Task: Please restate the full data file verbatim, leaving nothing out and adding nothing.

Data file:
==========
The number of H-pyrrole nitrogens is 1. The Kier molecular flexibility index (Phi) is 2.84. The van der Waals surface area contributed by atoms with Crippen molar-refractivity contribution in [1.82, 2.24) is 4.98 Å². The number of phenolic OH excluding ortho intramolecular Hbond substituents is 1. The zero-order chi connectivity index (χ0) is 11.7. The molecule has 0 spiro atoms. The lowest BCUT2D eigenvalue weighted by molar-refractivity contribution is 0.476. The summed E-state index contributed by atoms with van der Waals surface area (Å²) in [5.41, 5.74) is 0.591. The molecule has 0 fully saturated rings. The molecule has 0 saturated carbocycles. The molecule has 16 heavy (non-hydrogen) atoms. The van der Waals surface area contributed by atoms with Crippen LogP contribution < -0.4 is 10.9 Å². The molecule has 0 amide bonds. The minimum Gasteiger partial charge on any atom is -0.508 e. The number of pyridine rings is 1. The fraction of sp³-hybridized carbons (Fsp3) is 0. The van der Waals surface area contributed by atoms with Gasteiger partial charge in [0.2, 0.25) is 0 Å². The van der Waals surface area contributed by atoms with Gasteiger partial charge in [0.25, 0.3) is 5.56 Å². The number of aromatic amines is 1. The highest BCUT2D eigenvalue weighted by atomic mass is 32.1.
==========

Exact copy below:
The number of H-pyrrole nitrogens is 1. The Kier molecular flexibility index (Phi) is 2.84. The van der Waals surface area contributed by atoms with Crippen molar-refractivity contribution in [1.82, 2.24) is 4.98 Å². The number of phenolic OH excluding ortho intramolecular Hbond substituents is 1. The zero-order chi connectivity index (χ0) is 11.7. The molecule has 0 spiro atoms. The lowest BCUT2D eigenvalue weighted by molar-refractivity contribution is 0.476. The summed E-state index contributed by atoms with van der Waals surface area (Å²) in [5.41, 5.74) is 0.591. The molecule has 0 fully saturated rings. The molecule has 0 saturated carbocycles. The molecule has 16 heavy (non-hydrogen) atoms. The van der Waals surface area contributed by atoms with Crippen LogP contribution < -0.4 is 10.9 Å². The molecule has 0 amide bonds. The minimum Gasteiger partial charge on any atom is -0.508 e. The number of pyridine rings is 1. The fraction of sp³-hybridized carbons (Fsp3) is 0. The van der Waals surface area contributed by atoms with Gasteiger partial charge in [0.2, 0.25) is 0 Å². The van der Waals surface area contributed by atoms with Gasteiger partial charge in [0.25, 0.3) is 5.56 Å². The number of aromatic amines is 1. The highest BCUT2D eigenvalue weighted by atomic mass is 32.1.